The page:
Fleshing Out Misanthropy and Its Relation to Morality


One may often hear misanthropy being talked about at a narrow scale dealing with people in one’s immediate surroundings. One may be a misanthrope towards those who hinder his precious time, impede an aspect of his life, or demonstrate themselves to be worthless and without consideration. Helle Magazine has published an excellent article on misanthropy at this narrower level. In the article, misanthropy is described as a means to,

. . .discriminate against those with whom our time is not well spent. By denying this trait, you are denying your human nature. Being misanthropic does not [imply] you are socially inept, it means that you are more socially capable, as you adeptly identify time wasters, psychic vampires and idiots who do not seek to enhance your social or intellectual experience.

This view of misanthropy is narrowed down to the level of individuals and interactions between them. I would like to explore misanthropy at a broader level.

It’s generally good to understand definitions at the outset, that way when a broader context of an idea is discussed one will have a better understanding of what’s being presented. So for the sake of clarity, here is the definition of misanthropy that I will be using.

Misanthropy — having a strong dislike (or hatred) toward the negative tendencies of man in regard to religion, ideology, psychology, anthropology, sociology, etc. This isn’t discrimination applied arbitrarily to the general population. It isn’t even a reaction against human nature in general. My own foundation is an acceptance, a celebration of human nature; that Nietzschean ideal of this-worldliness. Rather, it’s a general disgust toward anti-human tendencies, ideas, and behaviour; these negative aspects that’s a part of the human condition.

This view is seen in the loathsome reaction to religious extremism, to those who become lower than criminals due to bunk ideology. This is applied in a broader context of humanity, where the default position is that humans should have the right to freedom, liberty, and the pursuit of happiness. It is when certain groups or individuals prey upon, impede, or subjugate others under the banner of their ideology that this misanthropy is derived. One could call it a sort of pragmatic or proactive humanism. It’s this sort of hatred of how horribly we deal with our species because of bad ideology.

I’ve seen those who espouse this same sort of anti-human ideology and misapply it as misanthropy, i.e. they hold the same negative views as religious extremists, that mankind is some sort of curse, and they generally wish man ill. This is baseless, as they have not given any reasons (let alone valid ones) for their ill wishing. Ironically, both these pseudo-misanthropists and religious extremists demonstrate the same negative reaction against human nature. The extremist has his eyes set on a life to come and views human nature as flawed, corrupt, or something to shed. Similarly, the pseudo-misanthrope shares in this view of corruption and seeks to distance himself from humanity. The main gripe with both groups is that they haven’t thought rationally about their position. Both stances are supercilious and arbitrary. We ought to rationally consider our views, and not hold arbitrary positions.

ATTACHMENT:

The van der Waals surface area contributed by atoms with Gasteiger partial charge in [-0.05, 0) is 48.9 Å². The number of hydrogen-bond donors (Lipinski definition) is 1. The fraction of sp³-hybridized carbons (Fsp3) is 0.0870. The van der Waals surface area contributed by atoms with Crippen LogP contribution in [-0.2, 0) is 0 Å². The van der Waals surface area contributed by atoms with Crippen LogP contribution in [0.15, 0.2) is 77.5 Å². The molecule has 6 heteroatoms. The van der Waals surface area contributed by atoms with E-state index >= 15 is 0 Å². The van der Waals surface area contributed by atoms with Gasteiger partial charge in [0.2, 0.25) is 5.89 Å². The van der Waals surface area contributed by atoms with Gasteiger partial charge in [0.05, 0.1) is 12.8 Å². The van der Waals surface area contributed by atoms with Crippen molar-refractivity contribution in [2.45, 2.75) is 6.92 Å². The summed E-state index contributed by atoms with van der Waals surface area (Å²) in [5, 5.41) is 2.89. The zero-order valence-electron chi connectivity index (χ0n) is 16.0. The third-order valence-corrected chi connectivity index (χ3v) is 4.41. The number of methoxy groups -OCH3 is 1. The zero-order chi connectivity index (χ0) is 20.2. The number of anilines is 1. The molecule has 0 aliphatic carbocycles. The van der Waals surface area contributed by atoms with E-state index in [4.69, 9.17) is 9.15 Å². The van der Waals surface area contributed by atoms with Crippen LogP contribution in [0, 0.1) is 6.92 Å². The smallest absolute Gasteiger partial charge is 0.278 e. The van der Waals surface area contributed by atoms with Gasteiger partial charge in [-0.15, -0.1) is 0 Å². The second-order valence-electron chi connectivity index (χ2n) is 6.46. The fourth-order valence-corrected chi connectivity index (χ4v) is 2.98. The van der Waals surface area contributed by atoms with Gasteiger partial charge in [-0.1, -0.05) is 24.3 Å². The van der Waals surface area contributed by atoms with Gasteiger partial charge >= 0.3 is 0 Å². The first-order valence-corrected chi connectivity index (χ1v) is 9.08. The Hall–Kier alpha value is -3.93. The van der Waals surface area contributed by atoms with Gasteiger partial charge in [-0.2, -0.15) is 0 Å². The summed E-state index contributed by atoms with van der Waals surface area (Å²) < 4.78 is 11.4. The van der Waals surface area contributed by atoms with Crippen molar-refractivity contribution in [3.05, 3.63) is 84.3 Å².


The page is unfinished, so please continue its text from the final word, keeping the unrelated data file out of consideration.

This point is critical, and I would say that we have a duty to think critically and deeply about our views and beliefs. Thinking rationally can be challenging and time-consuming, and some may give in to intellectual laziness or dishonesty, however, it is a noble task and rewarding in its assessment. As Matt Dillahunty can often be heard in saying, “I want to believe as many true things, and as few false things, as possible.”

In summation, this is a broader scope that looks at how horribly we treat each other due to bunk ideology. This misanthropy isn’t a reaction against fundamental human nature, rather it’s an acceptance of it and is a disgust toward anti-human ideas and behaviour at the outset. It observes that most of those who have misapplied it have taken it up out of arbitrary reasons, much like their extremist counterparts. From here, one should note this arbitrary reasoning and strive to think rationally about one’s positions and challenge his own views. As a pragmatic misanthropic humanist, I loathe our negative, anti-human, unreasonable, irrational, arbitrary ideologies that we have adopted while sacrificing our fundamental human nature on the altar of intellectual laziness and dishonesty.


2 thoughts on “Fleshing Out Misanthropy and Its Relation to Morality

  1. I have a healthy dislike of humanity, called misanthropy, which I think is no bad thing as it enables the individual Satanist to see humanity in its true form rather than in idealistic ways.

    1. The problem is adopting arbitrary positions and ideologies rather than thinking these things through rationally.

      The sentiment of your statement is essentially that X allows you to view things in an objective light rather than through an idealistic one. And this is the case of virtually every ideology whether that be Satanic, Christian, Buddhist, or Islamic. One needs to think critically about positions, including his own worldview, and investigate outside of his own perspective.

Leave a Reply

Fill in your details below or click an icon to log in:

WordPress.com Logo

You are commenting using your WordPress.com account. Log Out / Change )

Twitter picture

You are commenting using your Twitter account. Log Out / Change )

Facebook photo

You are commenting using your Facebook account. Log Out / Change )

Google+ photo

You are commenting using your Google+ account. Log Out / Change )

Connecting to %s